The attraction one feels for someone is a subconscious desire to heal wounds caused during childhood

You’ve met your ‘soul mate’ and it’s visceral. 

You think this feeling of “love” is so real and pure that nothing can match it, and even if you are partly right, the story of human attraction is much more complex.

According to research by Jung, Freud, and other psychologists, you choose a partner based on the composite picture of the people who cared for you as a child. The people you counted on for everything. You were totally dependent on them, and in their human frailty and ignorance, they made mistakes in uplifting you. Perhaps they were distant, controlling, or even cruel. 

In other cases, they may have been loving, kind, patient and supportive. You may also have experienced a combination of these traits for up to about three to five years. This is when your concept of the world and of love was formed.

The visceral pull that you feel for another person when you are an adult is simply a subconscious desire to heal the wounds inflicted on you as a child. We consciously want euphoria and all the things that come with idealized romantic love.

Subconsciously, however, there are deeper needs, and these play out through what has been called an “imago match”. The imago is the subconscious mind that behaves like the child that was present during its training.

The subconscious mind acts on its desires and emotions, and a little more. He ignores all reason. He wants to reject social norms, politeness, compassion and other important developments in the human psyche. It acts like a computer storing all of your memories, including things that happened to you when you were very little, they may not register in your conscious memory. Certain beliefs that you have about yourself that don’t seem to make sense are often formed in the subconscious from these very old memories.

The first stage of love: the chemistry experiment

Norepinephrine, dopamine, phenylethylamine, and other neurochemicals turn our bodies into a literal chemical experiment, as we are inundated with substances that make our palms sweat, butterflies appear in our stomachs, and our hearts race. What we feel in the first stage of love is necessary for us to ask for someone who can help us hound the deepest wounds we bear, and our subconscious minds know exactly who it is.

When love begins to feel mundane and boring, we usually enter the second phase of romantic love, which becomes the “struggle”. It is important to understand that this stage is not meant to last. If you are with someone who puts you down, ignores you, hides affection from you, doesn’t really love you, then it’s time to move on.

They may have been used to hurt you the same way you have been hurt before so that you may realize the need for healing.

The second stage of love: the struggle for power

In the second phase of love, the signs are almost as universal as in the first. Instead of feeling excited and euphoric, you may end up feeling unwanted and unloved as you realize that your partner isn’t meeting all of your emotional needs. Ultimately, you’ll learn how to meet those needs in a more compassionate way, but at this point it often looks like this:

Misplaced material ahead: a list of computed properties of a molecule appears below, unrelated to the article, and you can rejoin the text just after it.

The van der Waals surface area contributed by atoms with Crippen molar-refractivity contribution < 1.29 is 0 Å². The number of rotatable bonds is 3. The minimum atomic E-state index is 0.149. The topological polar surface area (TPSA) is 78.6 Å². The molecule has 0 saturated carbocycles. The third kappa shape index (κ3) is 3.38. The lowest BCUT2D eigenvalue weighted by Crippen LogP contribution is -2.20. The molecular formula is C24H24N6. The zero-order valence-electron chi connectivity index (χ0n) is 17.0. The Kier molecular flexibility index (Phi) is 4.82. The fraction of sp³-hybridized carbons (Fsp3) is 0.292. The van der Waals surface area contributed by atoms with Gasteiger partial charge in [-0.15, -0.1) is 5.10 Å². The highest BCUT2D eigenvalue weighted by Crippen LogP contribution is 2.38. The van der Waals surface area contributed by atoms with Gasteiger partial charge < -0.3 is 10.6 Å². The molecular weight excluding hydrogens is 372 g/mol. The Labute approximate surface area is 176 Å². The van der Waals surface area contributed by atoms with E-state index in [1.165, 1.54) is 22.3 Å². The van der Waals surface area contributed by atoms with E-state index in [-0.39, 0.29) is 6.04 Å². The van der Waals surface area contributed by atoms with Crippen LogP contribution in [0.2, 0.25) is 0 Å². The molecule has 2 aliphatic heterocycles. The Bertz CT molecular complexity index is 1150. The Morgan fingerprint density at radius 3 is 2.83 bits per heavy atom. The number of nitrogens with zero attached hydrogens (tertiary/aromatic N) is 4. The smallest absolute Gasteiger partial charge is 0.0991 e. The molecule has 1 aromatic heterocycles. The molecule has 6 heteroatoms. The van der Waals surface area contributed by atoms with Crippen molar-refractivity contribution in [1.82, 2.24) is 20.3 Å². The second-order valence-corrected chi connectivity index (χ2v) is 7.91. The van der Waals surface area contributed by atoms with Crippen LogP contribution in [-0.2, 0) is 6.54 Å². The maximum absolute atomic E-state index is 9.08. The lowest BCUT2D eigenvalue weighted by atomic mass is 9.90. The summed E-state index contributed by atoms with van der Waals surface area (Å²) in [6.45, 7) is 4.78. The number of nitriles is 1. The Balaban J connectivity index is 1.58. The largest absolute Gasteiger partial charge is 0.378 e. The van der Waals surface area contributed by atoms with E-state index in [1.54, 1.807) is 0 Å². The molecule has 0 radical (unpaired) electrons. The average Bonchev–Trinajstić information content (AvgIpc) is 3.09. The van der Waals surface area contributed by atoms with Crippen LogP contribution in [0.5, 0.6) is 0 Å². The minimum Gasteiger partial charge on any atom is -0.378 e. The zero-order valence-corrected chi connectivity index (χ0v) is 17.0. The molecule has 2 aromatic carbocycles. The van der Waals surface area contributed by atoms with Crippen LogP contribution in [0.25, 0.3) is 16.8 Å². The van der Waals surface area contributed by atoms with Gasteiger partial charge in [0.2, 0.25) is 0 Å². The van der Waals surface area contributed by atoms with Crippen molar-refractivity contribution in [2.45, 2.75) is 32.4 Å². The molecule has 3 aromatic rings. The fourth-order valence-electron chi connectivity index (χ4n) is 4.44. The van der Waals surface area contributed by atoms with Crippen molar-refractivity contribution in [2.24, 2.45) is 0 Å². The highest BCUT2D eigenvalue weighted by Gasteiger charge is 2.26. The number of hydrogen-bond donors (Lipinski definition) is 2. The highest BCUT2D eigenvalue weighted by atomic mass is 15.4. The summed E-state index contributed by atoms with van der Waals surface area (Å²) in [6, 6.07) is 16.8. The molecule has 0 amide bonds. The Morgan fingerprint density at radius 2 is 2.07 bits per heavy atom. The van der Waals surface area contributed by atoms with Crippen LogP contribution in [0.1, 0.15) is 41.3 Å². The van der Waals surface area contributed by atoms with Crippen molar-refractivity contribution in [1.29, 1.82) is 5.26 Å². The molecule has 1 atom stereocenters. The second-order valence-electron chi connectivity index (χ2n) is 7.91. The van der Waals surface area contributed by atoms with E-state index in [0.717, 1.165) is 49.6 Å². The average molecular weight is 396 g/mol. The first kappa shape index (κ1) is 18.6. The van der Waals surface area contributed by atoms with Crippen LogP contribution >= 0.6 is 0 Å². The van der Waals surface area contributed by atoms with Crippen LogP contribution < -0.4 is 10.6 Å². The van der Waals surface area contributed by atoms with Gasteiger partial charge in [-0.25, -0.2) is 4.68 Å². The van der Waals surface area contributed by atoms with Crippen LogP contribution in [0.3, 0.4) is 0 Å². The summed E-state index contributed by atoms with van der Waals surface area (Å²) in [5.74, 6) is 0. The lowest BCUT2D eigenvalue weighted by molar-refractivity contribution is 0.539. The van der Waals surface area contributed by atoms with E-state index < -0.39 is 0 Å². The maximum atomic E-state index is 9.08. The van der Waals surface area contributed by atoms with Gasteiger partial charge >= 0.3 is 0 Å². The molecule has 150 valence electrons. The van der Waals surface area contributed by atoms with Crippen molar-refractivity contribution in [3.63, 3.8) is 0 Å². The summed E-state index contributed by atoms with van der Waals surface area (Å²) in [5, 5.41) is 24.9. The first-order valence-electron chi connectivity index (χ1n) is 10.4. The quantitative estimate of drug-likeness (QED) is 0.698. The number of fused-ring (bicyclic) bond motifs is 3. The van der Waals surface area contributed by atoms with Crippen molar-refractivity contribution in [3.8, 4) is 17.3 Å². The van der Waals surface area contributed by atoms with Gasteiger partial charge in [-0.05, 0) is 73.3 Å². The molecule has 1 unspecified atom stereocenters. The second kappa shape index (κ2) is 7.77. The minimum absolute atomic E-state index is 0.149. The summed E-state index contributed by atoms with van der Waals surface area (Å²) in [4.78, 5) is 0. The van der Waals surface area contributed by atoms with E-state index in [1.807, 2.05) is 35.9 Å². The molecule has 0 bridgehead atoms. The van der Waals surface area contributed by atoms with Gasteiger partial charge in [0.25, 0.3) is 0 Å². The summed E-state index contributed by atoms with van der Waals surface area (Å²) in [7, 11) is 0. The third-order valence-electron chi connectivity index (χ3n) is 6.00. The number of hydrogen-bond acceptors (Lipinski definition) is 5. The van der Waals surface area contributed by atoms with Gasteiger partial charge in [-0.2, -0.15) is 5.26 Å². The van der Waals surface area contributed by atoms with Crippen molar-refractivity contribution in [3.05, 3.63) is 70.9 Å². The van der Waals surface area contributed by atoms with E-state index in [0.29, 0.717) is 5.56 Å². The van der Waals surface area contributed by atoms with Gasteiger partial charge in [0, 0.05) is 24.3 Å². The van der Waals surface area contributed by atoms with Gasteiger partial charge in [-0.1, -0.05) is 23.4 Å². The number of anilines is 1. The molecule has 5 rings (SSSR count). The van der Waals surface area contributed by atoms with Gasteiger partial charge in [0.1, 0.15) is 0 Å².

• He or she does not feel loved so he / she starts to withdraw
  • The opposite partner feels abandoned and takes action
  • Someone cries a lot, someone screams a lot
  • Apologies and blame are part of everyday life
  • We tend to see only the negatives and forget about all the positives
  • Frustration and despair take the place of elation and bliss
  • There is a lack of real connection
  • There can be explosive fights and reconciliation

It is important to understand that this step will end. Many partners fail to take this step because they do not understand its meaning and necessity. It is here that our Higher Selves will do one of two things: end the relationship and break up, or break up a relationship.

The third step: true love

We can choose to bring the relationship to a conscious level. Conscious love is not based on crazy chemistry or constant combat. There is no emotional abandonment, nor the constant pressure to try to plot, bribe, and convince someone else to give us what we need to feel loved.
Instead, we learn to grow taller. We find better ways to express our needs, hearts, and feelings of abandonment, rejection, or fear.

Both parties start to see how they create behaviors and results through their own actions in the relationship. They become more open to giving love to their partner in the way they need to receive it, instead of using force, manipulation, or withdrawal. They really want to support the other person instead of just meeting their own needs, and in the process, a big change happens.

We begin to let go of the defenses that we developed as a survival technique when we were injured children, and begin to open up to true intimacy, physically, emotionally, intimately, and spiritually.